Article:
The recent dip in gas prices doesn’t change the need to aggressively pursue alternative fuel sources, says UAB researcher Fouad H. Fouad, Ph.D., who is leading a School of Engineering team to develop a hydrogen cell-powered transit bus that is expected to be operational in Birmingham next summer.
The Birmingham Hydrogen Fuel Cell-Powered Bus Project is under the direction of UAB and involves four other teams to design, manufacture, demonstrate and evaluate a 30-foot prototype bus in the heat, humidity and streets of Birmingham.
|This Eco-Bus was purchased from California to use as the test vehicle for the new hydrogen cell-powered transit bus project led by UAB’s Department of Civil, Construction and Environmental Engineering.
“Really, Birmingham is the perfect area to test a vehicle like this,” says Fouad, chair of the Department of Civil, Construction and Environmental Engineering. “With air conditioning we’re going to be putting some load on the vehicle, and when you test a new technology you really want to test it in the most strenuous environment you can. If it’s not going to work in this environment there’s no use having it.”
The Birmingham-Jefferson County Transit Authority (BJCTA) will run the bus once it becomes operational. The Center for Trans-portation and the Environment is coordinating the research project – funded in part by the Federal Transit Administration through a congressional earmark from U.S. Sen. Richard Shelby, R-Ala. – to research alternative fuels and hydrogen as an energy source. Five other teams, including ones from Auburn University (vehicle testing), EVAmerica (bus design, construction and integration), Center for Transportation and the Environment (planning), Hydrogenics Corporation (fuel cells) and BJCTA (bus operation and hydrogen storage and refueling) also are playing critical roles in the project.
“This is a big project and we tried to keep all of our partners in the Southeast,” Fouad says. “Essentially, we’re trying to find out what the best technology is for the future and how reliable it is — in this case, how reliable is the battery and range and operation of the bus.”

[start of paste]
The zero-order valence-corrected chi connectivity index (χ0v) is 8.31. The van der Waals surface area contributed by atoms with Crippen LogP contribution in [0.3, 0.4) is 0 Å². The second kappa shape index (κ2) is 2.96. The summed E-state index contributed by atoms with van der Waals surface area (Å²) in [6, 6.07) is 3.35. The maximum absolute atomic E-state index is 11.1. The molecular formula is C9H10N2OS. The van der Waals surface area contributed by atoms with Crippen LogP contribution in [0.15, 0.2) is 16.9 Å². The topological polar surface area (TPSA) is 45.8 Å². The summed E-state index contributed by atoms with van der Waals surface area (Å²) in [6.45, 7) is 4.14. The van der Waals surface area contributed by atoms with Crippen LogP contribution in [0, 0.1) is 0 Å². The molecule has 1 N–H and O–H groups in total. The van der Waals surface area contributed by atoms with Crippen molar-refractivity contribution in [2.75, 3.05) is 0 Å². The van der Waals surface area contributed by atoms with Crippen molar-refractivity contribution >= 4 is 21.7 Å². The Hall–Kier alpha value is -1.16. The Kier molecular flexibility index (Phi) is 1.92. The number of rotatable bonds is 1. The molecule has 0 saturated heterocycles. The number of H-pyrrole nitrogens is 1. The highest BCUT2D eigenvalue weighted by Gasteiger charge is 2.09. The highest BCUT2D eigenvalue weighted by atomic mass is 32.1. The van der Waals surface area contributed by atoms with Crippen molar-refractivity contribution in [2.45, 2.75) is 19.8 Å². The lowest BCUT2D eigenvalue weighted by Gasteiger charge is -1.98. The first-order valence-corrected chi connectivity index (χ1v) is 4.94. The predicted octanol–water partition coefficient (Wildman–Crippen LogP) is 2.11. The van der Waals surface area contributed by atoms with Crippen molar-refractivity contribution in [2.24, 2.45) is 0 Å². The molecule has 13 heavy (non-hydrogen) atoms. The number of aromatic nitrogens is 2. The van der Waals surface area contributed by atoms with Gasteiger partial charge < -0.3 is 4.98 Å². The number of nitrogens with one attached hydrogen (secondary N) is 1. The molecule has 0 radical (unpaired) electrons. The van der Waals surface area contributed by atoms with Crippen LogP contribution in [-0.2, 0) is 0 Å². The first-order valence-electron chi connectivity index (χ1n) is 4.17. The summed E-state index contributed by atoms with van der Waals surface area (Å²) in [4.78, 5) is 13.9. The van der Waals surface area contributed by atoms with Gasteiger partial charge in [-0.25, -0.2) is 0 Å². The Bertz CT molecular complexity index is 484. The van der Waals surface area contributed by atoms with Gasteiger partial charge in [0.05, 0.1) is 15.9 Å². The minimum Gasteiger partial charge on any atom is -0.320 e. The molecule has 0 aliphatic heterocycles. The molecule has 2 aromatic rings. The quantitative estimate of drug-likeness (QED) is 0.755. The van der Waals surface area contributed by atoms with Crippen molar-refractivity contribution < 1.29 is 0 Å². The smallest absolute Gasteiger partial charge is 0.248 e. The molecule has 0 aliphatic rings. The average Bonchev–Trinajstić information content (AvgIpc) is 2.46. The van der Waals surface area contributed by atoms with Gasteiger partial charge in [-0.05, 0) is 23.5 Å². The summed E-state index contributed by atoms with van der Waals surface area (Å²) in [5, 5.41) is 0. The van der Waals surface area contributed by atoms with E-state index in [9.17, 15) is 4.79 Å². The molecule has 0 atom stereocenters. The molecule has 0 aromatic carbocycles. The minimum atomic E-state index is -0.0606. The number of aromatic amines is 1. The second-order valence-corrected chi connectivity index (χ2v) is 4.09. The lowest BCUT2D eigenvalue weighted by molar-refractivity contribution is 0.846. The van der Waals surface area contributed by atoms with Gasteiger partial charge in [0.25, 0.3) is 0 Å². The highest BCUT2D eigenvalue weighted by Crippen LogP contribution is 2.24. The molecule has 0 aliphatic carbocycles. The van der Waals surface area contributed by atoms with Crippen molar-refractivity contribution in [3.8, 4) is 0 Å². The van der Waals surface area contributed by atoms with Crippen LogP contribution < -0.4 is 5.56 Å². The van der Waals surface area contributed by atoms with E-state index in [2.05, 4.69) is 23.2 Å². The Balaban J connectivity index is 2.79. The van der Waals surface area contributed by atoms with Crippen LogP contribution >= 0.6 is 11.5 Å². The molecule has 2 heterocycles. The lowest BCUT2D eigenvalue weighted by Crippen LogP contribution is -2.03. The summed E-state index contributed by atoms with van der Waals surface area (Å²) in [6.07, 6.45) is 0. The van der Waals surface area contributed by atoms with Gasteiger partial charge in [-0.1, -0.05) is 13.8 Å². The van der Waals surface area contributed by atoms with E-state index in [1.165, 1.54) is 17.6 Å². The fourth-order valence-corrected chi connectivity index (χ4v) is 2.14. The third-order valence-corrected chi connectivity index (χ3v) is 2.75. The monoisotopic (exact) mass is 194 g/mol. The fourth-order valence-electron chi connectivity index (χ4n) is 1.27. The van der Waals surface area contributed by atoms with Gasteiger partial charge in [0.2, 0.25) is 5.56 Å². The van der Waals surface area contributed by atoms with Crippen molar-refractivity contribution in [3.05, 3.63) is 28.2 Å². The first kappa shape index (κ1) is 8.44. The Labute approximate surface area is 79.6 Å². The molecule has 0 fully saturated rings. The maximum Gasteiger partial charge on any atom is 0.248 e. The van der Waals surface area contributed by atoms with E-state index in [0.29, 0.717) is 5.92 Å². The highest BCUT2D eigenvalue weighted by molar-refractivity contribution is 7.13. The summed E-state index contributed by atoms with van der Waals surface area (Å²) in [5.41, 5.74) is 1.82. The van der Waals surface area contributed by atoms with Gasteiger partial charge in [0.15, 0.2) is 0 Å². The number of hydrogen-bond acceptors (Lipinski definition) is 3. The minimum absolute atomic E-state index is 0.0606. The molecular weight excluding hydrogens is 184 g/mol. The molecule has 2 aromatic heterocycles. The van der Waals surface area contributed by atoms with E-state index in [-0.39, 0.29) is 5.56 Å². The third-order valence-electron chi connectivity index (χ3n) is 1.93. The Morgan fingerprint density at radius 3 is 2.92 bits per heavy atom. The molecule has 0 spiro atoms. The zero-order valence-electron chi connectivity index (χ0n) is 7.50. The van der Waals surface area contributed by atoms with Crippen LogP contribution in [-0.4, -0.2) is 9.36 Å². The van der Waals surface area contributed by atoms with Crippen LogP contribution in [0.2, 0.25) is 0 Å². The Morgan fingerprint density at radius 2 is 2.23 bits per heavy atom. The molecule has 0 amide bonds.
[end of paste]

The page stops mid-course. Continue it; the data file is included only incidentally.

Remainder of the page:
A lightly used bus called the Eco-Bus originally manufactured by EVAmerica was purchased from California to use as the test vehicle for the project. The bus, which originally was completely electric, is being re-modified and rebuilt into a 30-foot, low-floor transit vehicle that will carry MAX passengers. It will run mainly on batteries with two 16-kilowatt fuel cells acting as supplemental power in this first phase of the study.
The efficiency of the bus will be compared to regular diesel and natural gas buses in the BJCTA fleet.
Initial performance and operational data will be collected while operating the vehicle on the National Center for Asphalt Technology’s 1.7-mile oval test track at Auburn. The team will develop and evaluate operations, performance and maintenance requirements on the streets of Birmingham after the controlled testing.
BJCTA will coordinate closely with UAB to test and evaluate the fuel cell bus on a variety of routes.
“The Federal Transit Authority is very excited about this project and discovering how the fuel cell combined with the battery technology will work and how efficient and reliable it can be,” Fouad says.
Safe for environment
Other School of Engineering faculty members assisting Fouad in the study are Jay Goldman, Ph.D., Jason Kirby Ph.D., Robert Peters, Ph.D., Virginia Sisiopiku, Ph.D., and Andrew Sullivan, a research engineer. Each has extensive experience in vehicle simulation, testing infrastructure development, energy storage, transit planning and evaluation.
Hydrogen-fuel cells generate electrical power quietly and efficiently without polluting the environment. Heat and water are the only by-products, making it an ideal energy-producing resource.
“There are many possible benefits to this research and certainly one of the biggest is environmental,” Fouad says. “You wouldn’t have the emissions and greenhouse gases. You resolve all of the environmental problems on one end, but you also have a source of renewable energy. We also wouldn’t be dependent on oil and gas coming from foreign countries, and there’s no question that’s important to the future.”
Fouad says he hopes the next phase of the project will be more fuel-cell dominant with the battery research being supplemental. He says it’s possible high-tech lithium batteries could be used in the next phase.
“Because this bus is a fuel cell bus, BJCTA will have space for recharging its batteries,” Fouad says. “The future fuel cell-dominant test design will have a smaller battery and potentially no charging requirements.”